Hepatitis A, Hepatitis B Vaccination Schedule Charts – PDF

There are many kinds of hepatitis but the most common ones are as follows:

  • Hepatitis A is caused by HAV and is transmitted through personal contact with the infected person.
  • Hepatitis B is caused by HBV and is also called serum hepatitis.
  • Hepatitis C is caused by an RNA virus called as HCV and the other name for this is non-A non-B hepatitis.

The vaccine that prevents hepatitis A is called the HepA vaccine and vice versa. In this article, the vaccination schedule for HepA and HepB vaccines is given:

Free Vaccination Schedule Charts

Hepatitis A and Hepatitis B are serious viral infections that can be prevented through vaccination. By using our pre-built templates, you can easily organize and track your vaccination schedule, ensuring you stay protected against these diseases. These templates offer technical benefits such as ease of use, customization options, and clear visual representation. Download our templates today and stay on top of your vaccination regimen.

    Hepatitis A Routine Vaccination

    HepA vaccine to prevent hepatitis A is administered in a 2-dose series at a minimum interval of 6 months starting from the age of 12 months.

    Hepatitis A Catch-up Vaccination

    Unvaccinated persons 18 years and below should receive a complete 2-dose series administered at a minimum interval of 6 months. Individuals who previously received 1 dose at the age of 12 months or older should get the 2nd dose  6 (six) months after the 1st dose. Adolescents aged 18 years and above can receive a combined HepA and HepaB vaccine. It can be in 3 doses – 0, 1, and 6 months or 4 doses – 3 doses at 0, 7, 21-30, and the 4th dose at 12 months.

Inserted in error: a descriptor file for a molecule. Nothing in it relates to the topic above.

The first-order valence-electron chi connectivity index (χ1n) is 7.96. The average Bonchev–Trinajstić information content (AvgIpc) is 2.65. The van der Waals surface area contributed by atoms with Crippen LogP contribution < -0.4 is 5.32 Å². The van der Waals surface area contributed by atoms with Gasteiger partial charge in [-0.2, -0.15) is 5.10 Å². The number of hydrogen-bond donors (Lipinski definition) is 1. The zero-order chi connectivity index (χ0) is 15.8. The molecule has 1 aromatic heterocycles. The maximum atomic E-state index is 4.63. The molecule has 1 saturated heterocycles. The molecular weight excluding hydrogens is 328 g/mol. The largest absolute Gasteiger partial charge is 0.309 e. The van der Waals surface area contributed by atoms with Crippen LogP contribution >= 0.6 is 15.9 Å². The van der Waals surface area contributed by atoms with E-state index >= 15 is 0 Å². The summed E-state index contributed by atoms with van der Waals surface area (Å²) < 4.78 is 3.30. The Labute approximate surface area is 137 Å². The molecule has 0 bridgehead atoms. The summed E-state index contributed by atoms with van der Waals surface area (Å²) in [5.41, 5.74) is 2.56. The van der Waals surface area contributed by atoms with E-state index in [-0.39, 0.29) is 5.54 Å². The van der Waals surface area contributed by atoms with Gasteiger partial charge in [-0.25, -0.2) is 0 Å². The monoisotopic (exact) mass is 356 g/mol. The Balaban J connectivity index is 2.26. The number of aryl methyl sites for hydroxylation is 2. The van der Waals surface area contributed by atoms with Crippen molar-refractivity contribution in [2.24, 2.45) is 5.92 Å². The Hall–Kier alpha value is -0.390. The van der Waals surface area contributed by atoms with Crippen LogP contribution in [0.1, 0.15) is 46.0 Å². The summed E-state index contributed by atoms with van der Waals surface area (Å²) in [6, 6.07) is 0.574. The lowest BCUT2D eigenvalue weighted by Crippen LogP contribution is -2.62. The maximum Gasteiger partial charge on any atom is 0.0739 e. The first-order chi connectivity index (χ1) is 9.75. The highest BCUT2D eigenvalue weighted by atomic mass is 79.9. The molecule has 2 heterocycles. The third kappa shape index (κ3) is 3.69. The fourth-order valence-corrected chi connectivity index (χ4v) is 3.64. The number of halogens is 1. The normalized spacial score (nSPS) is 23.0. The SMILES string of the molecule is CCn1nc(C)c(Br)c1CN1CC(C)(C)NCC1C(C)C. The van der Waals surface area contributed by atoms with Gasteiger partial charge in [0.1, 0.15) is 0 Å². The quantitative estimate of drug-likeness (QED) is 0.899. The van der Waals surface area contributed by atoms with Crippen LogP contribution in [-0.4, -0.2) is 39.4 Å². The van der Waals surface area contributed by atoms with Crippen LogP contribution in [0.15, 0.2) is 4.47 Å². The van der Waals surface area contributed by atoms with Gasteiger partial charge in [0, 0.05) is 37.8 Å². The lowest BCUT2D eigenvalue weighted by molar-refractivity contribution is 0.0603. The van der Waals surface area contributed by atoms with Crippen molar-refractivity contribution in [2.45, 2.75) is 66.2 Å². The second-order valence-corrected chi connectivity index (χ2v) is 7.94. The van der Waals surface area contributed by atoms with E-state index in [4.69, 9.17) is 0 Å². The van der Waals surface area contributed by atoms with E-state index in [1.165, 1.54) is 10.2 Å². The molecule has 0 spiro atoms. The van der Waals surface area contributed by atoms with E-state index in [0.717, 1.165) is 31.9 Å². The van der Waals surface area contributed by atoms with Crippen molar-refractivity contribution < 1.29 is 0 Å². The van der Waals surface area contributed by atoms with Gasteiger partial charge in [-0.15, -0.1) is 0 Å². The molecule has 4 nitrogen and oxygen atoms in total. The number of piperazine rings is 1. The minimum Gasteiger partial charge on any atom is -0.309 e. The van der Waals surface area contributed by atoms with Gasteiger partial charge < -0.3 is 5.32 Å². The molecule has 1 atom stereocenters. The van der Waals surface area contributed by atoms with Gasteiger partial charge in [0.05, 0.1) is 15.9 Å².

International travel 

    Travelers to countries with high or intermediate endemic hepatitis A status should follow the following guidelines; infants aged 6-11 months should get 1 dose prior to departure, then revaccinate with 2 doses at an interval of 6 months and within 12-23 months. Unvaccinated persons aged 12 months and above should receive 1 dose immediately they decide to travel.

    Hepatitis B Vaccination

    HepB vaccine is administered to children as follows;

    Birth dose (monovalent HepB vaccine only)

    All medically stable infants of HBsAg-negative mothers and weigh 2 000 grams or more should receive 1 dose within 24 hours after birth. Infants who weigh less than 2000 grams should receive 1 dose at the chronological age of 1 month or at hospital discharge, whichever time period is earlier.

    If the mother is HBsAg-positive, HepB and HBIG vaccine should be administered in separate limbs within 12 hours of birth, the infant’s weight notwithstanding.  Infants weighing less than 200 grams should receive 3 additional doses from the beginning of age 1 month such that they receive 4 doses in total. Children should then be tested for HBsAg and anti-HBs at the age of 9-12 months. If the administrating of HepB is delayed, these tests should be done 1-2 months after the final dose.